I love free money, so I need to make sure I am taking full advantage of it. My beneficiary forms have recently been updated, but I do need to put my son on them as well.

    Reply
DJ - MoneyforCollegePro says May 31

I had this issue with my automatic savings plans. I have numerous savings plans setup through INGDirect to funnel money into a savings accounts for yearly expenses (Taxes, Insurance, HOA Dues, Etc) but I don’t check them that often until I make the yearly withdrawal. Come to find out, my yearly total had decreased and I was putting way too much money into these accounts each month. Not necessarily money lost, but money that I could do other things with.

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    Grayson says May 31

    Auditing accounts is very important and I have been guilty of forgetting. I am getting better and am working on coming up with a method to make sure this doesn’t happen again.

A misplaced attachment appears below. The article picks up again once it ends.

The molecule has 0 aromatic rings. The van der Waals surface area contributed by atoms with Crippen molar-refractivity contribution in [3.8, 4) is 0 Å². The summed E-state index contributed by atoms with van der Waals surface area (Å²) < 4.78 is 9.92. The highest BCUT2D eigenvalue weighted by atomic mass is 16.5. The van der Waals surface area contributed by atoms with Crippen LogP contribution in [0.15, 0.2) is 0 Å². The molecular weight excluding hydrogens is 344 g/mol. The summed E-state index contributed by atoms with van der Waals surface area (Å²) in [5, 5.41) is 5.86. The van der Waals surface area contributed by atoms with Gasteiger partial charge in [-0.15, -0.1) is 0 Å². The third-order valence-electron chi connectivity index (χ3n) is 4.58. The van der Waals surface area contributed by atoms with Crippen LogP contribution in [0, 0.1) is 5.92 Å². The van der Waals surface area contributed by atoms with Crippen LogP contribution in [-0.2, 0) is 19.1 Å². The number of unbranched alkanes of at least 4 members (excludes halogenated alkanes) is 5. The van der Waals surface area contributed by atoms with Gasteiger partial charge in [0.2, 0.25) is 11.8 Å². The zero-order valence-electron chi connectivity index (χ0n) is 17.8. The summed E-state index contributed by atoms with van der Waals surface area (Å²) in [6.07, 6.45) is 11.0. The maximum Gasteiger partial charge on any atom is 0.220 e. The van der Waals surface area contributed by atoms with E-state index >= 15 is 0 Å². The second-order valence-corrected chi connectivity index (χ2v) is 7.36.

Reply
funancials says May 31

The biggest mistake I’ve made (financially) wasn’t leaving money on the table, but instead, accepting free money and then throwing it back on the table. I was maxing out my 401(k) and my employer was matching and also added annual profit-sharing bonuses. But then…

I was faced with a great opportunity that required leaving the company 3 months before I was fully vested. I lost over 50% of my 401(k). It still makes me sick to think about.

Was it the optimal decision? No. But, I’m extremely happy where I am and I’m still sitting pretty.

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    Grayson says May 31

    Ouch. That doesn’t sound good, but you made the best decision for you and that is important. Life is not all about money.

    Reply
CashRebel says May 31